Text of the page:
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Britain at War visits the Tank Museum


Check out the highlights from our recent visit to The Tank Museum!

Britain at War paid a visit to the fabulous Tank Museum at Bovington, Dorset, on 12 January and of course we took the editorial camera with us!

Here is a selection of photos taken during the tour of the Museum’s six large halls. For more information on this amazing national collection of fighting vehicles, see:

The Tank Museum is open daily from 10am until 5pm, apart from over Christmas.

An example of the British Covenanter cruiser tank, used exclusively for training purposes in the UK.

An example of an upgraded German Panzer III medium tank, in post-1943 colours, with thicker armour, and armed with a 50mm anti-tank gun.

A combination of the deadly 88mm gun on a Panther chassis, the powerful (but thankfully rare!) Jagdpanther was a potent adversary. On the right, a Jadgpanzer 38t, commonly known as the ‘Hetzer’. A major modification of the ageing Czechoslovakian 38T light tank, the tiny Hetzer married a 75mm gun and a remote operated machine gun with a low profile (and cramped!) chassis.

One of the museum’s Sherman tanks, used in the 2014 film ‘Fury’.

Taken ‘over the shoulder’ of a British Valentine Infantry Tank, the three Allied vehicles. On the left, the disappointing Valiant infantry tank prototype. To the rear the Canadian Ram, a decent enough design but with US-built Sherman’s readily available only 2,000 were built. To the right, the experimental A39 Tortoise, a heavy assault tank designed for assaulting the Siegfried Line. It boasted a powerful 32 pounder gun, up to 9 inches of armour and weighed 79 tonnes.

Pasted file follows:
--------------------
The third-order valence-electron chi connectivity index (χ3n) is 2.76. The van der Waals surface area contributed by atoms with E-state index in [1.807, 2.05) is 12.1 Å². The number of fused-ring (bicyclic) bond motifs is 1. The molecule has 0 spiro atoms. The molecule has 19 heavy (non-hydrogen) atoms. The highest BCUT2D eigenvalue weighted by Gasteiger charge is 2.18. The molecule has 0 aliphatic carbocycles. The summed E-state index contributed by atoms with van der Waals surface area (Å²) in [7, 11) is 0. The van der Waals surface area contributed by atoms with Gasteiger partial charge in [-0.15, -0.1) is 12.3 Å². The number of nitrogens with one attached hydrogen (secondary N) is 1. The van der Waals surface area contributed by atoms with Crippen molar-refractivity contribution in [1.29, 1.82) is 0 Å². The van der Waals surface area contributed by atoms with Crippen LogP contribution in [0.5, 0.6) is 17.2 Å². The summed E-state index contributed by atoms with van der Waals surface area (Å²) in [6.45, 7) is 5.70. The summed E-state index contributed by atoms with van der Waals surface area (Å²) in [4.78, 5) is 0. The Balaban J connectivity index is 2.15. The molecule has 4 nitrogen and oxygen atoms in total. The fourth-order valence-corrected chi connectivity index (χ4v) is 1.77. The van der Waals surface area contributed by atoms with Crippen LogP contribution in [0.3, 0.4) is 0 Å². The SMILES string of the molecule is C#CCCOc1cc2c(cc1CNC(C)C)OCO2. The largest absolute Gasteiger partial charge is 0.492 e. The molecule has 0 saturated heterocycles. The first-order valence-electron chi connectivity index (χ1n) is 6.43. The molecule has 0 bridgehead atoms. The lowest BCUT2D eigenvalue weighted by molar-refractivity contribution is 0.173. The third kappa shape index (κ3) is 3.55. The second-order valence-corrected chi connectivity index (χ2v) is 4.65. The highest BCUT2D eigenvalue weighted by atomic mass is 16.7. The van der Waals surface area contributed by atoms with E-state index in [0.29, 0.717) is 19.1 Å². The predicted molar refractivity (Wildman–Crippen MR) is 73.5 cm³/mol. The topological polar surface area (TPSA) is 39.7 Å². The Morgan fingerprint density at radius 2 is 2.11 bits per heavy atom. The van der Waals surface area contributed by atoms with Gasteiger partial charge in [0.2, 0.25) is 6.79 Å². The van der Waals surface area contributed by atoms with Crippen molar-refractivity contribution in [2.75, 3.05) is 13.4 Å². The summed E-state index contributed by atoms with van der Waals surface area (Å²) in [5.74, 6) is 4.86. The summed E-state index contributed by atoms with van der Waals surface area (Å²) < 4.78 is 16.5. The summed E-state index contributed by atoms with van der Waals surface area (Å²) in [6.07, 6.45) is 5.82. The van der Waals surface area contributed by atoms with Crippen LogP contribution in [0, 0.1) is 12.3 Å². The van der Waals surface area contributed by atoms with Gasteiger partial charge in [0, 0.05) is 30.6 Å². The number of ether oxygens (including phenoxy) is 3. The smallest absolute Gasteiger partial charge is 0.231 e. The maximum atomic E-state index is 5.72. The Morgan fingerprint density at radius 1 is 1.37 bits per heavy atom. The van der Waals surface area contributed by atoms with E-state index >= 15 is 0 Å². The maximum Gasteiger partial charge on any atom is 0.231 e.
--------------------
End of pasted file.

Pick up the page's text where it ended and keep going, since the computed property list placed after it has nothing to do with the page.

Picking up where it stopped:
The extremely tough, but critically under armed, Matilda I infantry tank. Designed in a time where financial considerations provided much pressure on the military, the simple and small Matilda I left little room for future development and this combined with slow speed and underwhelming machine gun armament led to the type being dropped in 1940.

A German early-model Panzer II (left) displayed close to a Vickers Light Mk.VIB tank, the first mass-produced British tank of the interwar period.

The first tank, ‘Little Willie’, built in 1915 by William Foster & Co. of Lincoln.

Part of Bovington’s World War One display.

Sherman VC Firefly, a deadly British conversion of the ubiquitous American M4 Sherman. With its 17-pounder gun the Firefly was an effective Tiger killer.

The legendary German Panther, as seen from the gantry above the Soviet T-34-85. This particular Panther was actually built for the British Army for evaluation, after they had captured the factory.

Part of the Tank Museum’s display on the war in the desert.

The British Cromwell cruiser tank. Fast, low profile, and a useful dual-purpose 75mm gun, the Cromwell was one of the better British tanks of World War Two.

The museum’s M3 Grant medium tank, an American tank modified for the British Army, in Western Desert camouflage.

A Soviet-built T-62 battle tank, captured from the Iraqi forces during the 1991 Gulf War, and brought to the UK for evaluation.

The mighty Centurion tank Mk III. The Centurion is arguably the most successful western tank of its time, which combined powerful armament (in this case a 20 pounder gun) with decent mobility and adequate protection.

A statue of a five-man tank crew of the Second World War, dedicated to British tankmen.

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